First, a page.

This is a relaxed version of this question Are there any languages that only allow CV syllables? asking for strictly CV-languages. Here I want to know if there are languages with the phonology CC*VV*, allowing for consonant clusters initially and diphthongs or even triphthongs finally. Examples of such languages are welcome, too.

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    Probably still highly doubtful. The point raised in the accepted answer that the existence of languages requiring an onset consonant is doubtful still applies here. You’d have to first find a set of languages that unambiguously require onset consonants, which in itself is not an easy endeavour. Commented Feb 18, 2023 at 14:31
  • Your formula is a bit unclear. Languages with only CV syllables are included in "allow CC*VV*", selecting zero. No language allows syllables with CCCCCCCCCCCCCCCCCCCCCC onsets. I assume you mean "with one obligatory consonant (vowel) and any number of further optional consonants (vowels)". Is that correct?
    – user6726
    Commented Feb 18, 2023 at 16:05
  • Simplified formula by omiting superfluous brackets. Commented Feb 18, 2023 at 20:24
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    In Lushootseed, like German, any word beginning with a vowel gets a glottal stop before it. The only difference is that it's transcribed as a consonant in Lushootseed, but not transcribed at all in German.
    – jlawler
    Commented Feb 19, 2023 at 17:36
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    Some varieties of the Hmong language are very close to the type you're asking about.
    – Yellow Sky
    Commented Feb 19, 2023 at 18:26

1 Answer 1


The Bantu language Kerewe is almost an example, because there are no codas at all, and all syllables have an onset except in utterance-initial position where there are also V-initial syllables.

The biggest challenge is finding iron-clad obligatory-onset languages. All candidates seem to have codas as well. In Tigrinya, all syllables have an onset; likewise Arabic syllables always have an onset. There are words (morphemes) in Arabic which can be argued to underlyingly have an initial vowel, but on the surface they have a glottal stop. Lushootseed, Klamath and Tonkawa are similar in being surface obligatory-onset languages, and in these languages there is no evidence for putative glottal-stop insertion (since no possibly word initial morpheme begins with a vowel). Klamath does have vowel-initial roots, but they are always precede by some C-final prefix. In all of these languages where the specter of glottal-stop insertion exists, there is also an autonomous glottal stop phoneme.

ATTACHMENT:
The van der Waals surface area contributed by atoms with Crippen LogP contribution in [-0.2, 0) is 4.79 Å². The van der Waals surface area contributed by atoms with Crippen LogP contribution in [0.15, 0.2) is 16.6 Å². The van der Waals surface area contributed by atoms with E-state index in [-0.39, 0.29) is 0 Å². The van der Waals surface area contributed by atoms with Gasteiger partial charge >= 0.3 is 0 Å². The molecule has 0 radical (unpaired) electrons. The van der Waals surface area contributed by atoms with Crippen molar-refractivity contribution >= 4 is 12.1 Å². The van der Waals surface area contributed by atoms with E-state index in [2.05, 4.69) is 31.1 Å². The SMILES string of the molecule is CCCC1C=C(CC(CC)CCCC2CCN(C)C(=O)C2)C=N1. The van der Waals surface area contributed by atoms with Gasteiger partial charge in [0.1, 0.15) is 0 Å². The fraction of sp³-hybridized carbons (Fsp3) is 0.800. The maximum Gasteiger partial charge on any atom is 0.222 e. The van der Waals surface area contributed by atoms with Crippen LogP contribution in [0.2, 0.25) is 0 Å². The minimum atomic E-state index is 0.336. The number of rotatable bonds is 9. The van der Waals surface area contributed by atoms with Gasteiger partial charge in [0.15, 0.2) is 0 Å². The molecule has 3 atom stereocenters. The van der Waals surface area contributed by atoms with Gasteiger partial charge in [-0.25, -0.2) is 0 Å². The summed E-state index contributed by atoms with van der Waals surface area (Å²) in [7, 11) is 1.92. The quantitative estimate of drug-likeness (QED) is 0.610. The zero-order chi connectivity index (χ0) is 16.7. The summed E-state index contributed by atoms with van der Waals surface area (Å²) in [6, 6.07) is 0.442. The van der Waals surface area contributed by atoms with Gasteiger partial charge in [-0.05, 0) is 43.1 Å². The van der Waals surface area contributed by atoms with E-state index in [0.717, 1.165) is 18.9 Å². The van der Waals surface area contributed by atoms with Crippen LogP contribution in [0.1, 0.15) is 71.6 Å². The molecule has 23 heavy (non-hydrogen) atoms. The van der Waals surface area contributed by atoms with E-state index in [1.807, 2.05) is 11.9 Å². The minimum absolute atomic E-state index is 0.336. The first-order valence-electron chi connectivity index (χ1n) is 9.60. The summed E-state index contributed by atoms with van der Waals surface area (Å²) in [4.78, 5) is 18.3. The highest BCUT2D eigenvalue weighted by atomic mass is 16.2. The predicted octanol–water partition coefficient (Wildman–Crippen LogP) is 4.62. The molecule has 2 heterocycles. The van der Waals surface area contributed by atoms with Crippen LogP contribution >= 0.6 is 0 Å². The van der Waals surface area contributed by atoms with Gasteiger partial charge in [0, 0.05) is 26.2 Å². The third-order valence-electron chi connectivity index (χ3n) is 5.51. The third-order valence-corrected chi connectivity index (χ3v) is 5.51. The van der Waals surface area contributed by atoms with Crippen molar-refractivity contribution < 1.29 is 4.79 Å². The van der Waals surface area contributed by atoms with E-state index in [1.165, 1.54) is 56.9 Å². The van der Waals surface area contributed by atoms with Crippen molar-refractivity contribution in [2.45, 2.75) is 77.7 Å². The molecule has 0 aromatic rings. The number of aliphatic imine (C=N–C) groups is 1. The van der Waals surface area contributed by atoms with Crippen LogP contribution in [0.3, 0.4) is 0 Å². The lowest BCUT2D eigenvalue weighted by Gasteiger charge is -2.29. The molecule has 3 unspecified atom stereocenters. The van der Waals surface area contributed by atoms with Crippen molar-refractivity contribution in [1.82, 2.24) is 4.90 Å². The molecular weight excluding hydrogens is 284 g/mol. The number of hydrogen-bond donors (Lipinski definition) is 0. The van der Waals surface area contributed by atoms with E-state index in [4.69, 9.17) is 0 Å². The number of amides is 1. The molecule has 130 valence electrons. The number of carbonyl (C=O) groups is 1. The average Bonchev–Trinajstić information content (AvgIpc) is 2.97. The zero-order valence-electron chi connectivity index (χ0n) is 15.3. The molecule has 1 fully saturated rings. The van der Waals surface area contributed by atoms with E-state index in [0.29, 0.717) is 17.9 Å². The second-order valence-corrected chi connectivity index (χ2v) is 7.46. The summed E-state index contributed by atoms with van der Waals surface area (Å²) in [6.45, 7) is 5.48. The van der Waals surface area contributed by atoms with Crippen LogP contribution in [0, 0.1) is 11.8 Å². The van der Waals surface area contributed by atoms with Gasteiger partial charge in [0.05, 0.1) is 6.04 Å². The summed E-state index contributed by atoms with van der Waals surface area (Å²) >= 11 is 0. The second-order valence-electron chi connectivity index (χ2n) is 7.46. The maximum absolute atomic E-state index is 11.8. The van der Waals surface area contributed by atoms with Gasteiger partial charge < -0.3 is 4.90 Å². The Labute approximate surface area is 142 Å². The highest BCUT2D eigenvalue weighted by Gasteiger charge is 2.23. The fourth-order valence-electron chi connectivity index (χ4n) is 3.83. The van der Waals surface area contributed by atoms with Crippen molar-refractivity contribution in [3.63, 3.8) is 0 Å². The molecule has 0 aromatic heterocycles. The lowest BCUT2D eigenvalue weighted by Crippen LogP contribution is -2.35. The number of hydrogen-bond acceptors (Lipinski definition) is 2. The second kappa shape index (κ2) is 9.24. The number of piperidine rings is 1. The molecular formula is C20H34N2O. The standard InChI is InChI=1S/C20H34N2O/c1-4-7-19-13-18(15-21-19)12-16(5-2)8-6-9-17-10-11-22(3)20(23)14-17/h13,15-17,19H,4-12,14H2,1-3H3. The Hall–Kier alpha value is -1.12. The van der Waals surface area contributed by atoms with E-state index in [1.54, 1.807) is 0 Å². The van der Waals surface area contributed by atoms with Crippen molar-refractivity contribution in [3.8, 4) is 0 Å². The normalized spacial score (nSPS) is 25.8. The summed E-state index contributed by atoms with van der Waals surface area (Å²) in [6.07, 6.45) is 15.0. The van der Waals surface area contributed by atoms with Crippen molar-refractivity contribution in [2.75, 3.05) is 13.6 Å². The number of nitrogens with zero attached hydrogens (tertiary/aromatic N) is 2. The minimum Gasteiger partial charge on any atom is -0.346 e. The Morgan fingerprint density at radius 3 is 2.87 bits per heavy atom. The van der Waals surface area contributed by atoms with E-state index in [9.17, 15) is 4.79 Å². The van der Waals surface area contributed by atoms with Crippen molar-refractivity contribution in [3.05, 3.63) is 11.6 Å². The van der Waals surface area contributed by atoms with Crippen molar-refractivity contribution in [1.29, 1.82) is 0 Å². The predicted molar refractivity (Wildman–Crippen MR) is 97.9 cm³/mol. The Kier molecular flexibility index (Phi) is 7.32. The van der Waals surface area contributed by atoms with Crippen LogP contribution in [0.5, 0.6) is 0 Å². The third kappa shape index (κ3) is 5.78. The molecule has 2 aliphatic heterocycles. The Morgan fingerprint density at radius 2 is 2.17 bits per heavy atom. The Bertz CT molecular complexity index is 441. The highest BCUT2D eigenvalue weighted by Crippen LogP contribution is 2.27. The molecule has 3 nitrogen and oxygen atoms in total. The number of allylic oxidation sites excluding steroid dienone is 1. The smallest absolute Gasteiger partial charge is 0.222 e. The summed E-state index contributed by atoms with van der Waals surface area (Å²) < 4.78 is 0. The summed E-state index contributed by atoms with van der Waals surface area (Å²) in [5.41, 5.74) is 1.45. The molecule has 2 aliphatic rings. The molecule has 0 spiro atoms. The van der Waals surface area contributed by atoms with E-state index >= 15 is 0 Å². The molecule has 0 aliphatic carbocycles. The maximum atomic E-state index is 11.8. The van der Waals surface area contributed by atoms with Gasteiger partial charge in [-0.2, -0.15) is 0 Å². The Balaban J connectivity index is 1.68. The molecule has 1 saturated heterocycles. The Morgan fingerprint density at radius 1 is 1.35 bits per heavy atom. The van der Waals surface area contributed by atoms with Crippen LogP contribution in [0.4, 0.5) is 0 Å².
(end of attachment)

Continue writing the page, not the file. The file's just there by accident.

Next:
I know of two languages which are good candidates for obligatory-onset which have [ʔV]-initial words, but which do not otherwise have phonemic /ʔ/. Both Khoekhoe and Angas have this property. This initial glottal stop is phonetically robust and does not delete phrasally after a consonant (nor is there any vowel fusion), for example Angas [ʔās] 'dog', [ʒwál ʔās] 'small dog'. Following typical phoneme-elimination reasoning, one would simply say that there is no glottal stop in Angas of Khoekhoe, and therefore there are vowel-initial words although they are pronounced with a glottal stop. Thus these languages could either be obligatory-onset languages, or not, depending on whether one dismisses glottal stop in glottal stop initial words. Since all of these languages have codas, they are not examples of the desired type.

The Sucite language (Senufo) has obligatory onsets, and while glottal stop is a phoneme of the language, it does not seem to appear in word initial position so the obligatory onset is not purchased by inserting glottal stop before all initial vowels. However, it does allow /n/ as a coda consonant, so it too does not count. Another possible disqualifier is that not all syllables have vowels (there are syllabic nasals), so it depends on whether "V" means "vowel" or "nuclear segment". An example is [m̀pī] 'rabbit'. If [m̄] is a V, then this is an onsetless syllable. If [m̄] is a C, then this is a V-less syllable. In fact, syllabic nasals constitute the entire content of syllables, and are never preceded by a regular-C onset.

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